In a discussion on a previous post about revitalising classical music Google research scientist Douglas Eck suggested that we need to understand the impact of music recommendation system, and that is another area that could be explored. (Anectdotal evidence from a music teacher in the same discussion suggests that recommendation systems are beneficial for exploring a genre like classical, but not so effective for introducing people to the genre. That's another topic well worth researching.) Resident technologists could give pre-concert talks on how classical fans can get the most out of digital media libraries and recommendation systems, an idea that may appeal to younger technically savvy audiences. They could also give masterclasses to musicians, executives and journalists on how new technologies are changing music. It is important to understand that having resident technologists does not mean replacing musicians with computers. But these technologists could experiment with digital sound shaping, both to find out if a different and more immersive sound would attract a younger audience and to help orchestras' outreach activities by enhancing acoustically compromised venues.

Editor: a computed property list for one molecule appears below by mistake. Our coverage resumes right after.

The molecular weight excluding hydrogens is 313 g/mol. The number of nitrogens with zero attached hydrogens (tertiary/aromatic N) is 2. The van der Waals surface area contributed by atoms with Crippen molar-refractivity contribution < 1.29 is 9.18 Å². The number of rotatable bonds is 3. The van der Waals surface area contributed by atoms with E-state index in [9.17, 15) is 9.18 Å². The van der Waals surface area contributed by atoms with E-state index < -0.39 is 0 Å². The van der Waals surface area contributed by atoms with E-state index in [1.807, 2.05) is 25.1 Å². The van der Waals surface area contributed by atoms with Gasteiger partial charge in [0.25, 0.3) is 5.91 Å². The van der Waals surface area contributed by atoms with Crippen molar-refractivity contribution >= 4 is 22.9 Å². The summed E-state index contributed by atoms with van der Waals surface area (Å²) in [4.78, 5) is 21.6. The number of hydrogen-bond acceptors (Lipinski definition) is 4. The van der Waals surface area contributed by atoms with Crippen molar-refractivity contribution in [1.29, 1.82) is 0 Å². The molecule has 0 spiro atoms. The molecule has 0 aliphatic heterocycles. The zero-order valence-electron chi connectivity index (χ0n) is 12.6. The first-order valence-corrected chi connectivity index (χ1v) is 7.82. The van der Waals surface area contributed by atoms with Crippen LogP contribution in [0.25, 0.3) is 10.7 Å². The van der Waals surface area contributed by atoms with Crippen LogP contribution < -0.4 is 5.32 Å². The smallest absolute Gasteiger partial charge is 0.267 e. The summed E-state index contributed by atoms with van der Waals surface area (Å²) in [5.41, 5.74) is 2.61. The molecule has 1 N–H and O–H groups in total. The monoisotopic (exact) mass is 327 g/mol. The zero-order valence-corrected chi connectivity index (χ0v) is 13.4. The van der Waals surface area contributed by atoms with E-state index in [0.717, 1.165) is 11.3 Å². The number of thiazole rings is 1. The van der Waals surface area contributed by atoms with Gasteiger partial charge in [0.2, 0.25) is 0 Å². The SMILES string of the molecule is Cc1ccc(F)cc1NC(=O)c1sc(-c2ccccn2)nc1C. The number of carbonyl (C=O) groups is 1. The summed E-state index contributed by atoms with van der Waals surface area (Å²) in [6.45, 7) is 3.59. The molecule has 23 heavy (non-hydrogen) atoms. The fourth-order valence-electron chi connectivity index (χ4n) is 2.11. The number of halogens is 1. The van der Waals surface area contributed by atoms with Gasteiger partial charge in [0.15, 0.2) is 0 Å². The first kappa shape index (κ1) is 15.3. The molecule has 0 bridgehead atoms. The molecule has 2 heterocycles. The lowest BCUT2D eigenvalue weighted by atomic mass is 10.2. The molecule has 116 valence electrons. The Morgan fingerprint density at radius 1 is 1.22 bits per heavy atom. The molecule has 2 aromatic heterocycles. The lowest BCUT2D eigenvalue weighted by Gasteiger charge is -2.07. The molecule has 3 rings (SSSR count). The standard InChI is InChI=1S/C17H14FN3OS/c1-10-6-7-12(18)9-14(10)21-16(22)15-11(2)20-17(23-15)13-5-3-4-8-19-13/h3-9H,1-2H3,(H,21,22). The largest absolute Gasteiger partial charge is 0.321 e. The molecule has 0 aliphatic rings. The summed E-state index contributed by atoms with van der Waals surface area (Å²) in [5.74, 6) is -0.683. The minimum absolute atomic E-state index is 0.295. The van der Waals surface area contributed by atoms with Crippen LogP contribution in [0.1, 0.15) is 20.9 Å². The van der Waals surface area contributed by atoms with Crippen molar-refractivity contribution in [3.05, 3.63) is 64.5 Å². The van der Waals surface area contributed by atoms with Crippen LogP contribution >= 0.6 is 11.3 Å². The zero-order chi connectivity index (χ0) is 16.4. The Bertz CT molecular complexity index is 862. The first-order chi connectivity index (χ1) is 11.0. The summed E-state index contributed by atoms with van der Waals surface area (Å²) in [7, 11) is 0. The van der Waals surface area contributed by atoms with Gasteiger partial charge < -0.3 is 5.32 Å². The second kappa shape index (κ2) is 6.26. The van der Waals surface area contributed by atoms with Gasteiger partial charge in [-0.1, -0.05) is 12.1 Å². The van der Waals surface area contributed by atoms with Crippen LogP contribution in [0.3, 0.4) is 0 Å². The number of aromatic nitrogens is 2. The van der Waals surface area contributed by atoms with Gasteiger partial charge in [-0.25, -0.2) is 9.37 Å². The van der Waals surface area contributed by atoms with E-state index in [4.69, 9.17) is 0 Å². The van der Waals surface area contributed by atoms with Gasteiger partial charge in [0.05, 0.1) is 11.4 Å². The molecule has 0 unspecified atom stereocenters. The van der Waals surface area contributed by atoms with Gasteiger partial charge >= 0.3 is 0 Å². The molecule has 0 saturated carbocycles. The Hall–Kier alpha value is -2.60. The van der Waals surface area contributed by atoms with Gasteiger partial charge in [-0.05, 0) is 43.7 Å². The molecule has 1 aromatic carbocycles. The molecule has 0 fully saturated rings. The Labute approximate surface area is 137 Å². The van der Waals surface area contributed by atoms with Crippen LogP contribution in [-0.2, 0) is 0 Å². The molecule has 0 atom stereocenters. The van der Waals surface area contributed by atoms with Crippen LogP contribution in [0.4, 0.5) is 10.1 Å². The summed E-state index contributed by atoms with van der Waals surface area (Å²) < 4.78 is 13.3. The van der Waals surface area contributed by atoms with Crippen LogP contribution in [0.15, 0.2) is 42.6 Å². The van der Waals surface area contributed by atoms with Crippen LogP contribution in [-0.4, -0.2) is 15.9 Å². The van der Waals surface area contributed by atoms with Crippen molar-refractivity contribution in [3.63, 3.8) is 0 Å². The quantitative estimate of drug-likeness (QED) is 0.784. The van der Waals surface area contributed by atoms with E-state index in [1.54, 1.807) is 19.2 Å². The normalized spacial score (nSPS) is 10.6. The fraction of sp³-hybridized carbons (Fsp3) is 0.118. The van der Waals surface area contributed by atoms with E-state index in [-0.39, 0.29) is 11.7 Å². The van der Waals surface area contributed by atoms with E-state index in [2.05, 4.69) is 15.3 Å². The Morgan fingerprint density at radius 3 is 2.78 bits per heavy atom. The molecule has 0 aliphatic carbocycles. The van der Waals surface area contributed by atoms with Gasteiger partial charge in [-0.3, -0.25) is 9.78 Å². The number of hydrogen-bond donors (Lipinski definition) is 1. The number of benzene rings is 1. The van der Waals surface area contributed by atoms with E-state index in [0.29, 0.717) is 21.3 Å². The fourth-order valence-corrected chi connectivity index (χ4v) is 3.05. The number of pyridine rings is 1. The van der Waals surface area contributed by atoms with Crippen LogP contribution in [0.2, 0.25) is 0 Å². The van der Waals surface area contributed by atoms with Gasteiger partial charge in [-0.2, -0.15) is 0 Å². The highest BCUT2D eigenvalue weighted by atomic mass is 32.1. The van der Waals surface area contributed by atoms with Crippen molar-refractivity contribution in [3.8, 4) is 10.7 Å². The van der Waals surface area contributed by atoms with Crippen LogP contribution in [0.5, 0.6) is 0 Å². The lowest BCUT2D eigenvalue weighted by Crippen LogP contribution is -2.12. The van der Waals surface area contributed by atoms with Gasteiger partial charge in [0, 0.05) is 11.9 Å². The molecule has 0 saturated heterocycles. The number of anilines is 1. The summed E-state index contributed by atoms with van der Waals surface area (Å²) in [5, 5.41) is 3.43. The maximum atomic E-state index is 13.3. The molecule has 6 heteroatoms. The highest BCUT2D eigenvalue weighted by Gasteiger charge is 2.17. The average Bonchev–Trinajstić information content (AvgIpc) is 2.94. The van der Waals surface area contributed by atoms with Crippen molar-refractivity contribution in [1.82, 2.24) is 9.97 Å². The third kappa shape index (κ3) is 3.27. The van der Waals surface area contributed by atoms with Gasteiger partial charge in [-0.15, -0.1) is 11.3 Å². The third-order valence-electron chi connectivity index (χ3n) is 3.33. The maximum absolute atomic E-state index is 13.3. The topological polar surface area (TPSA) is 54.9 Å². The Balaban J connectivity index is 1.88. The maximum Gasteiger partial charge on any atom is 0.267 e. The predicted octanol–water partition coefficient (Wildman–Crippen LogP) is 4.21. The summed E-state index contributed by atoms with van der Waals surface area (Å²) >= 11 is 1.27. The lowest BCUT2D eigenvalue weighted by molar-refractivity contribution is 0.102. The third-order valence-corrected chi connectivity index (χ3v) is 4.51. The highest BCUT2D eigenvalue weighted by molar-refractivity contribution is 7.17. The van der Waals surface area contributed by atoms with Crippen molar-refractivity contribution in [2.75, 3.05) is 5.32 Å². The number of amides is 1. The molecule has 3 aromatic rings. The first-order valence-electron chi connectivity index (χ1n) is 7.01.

Senior industry executives are very good at telling classical music it must change or die. Which is absolutely true. But those executives are too self-absorbed to understand that it is the senior executives and all the other industry personnel that must change first. Hopefully then the prevailing suicidal attitude that the free streaming of concerts live on YouTube ticks all necessary technology boxes will change. We live in a digital age, and in the digital age only the smart survive. Sorry folks, but in 2017 the classical music industry is nowhere near smart enough.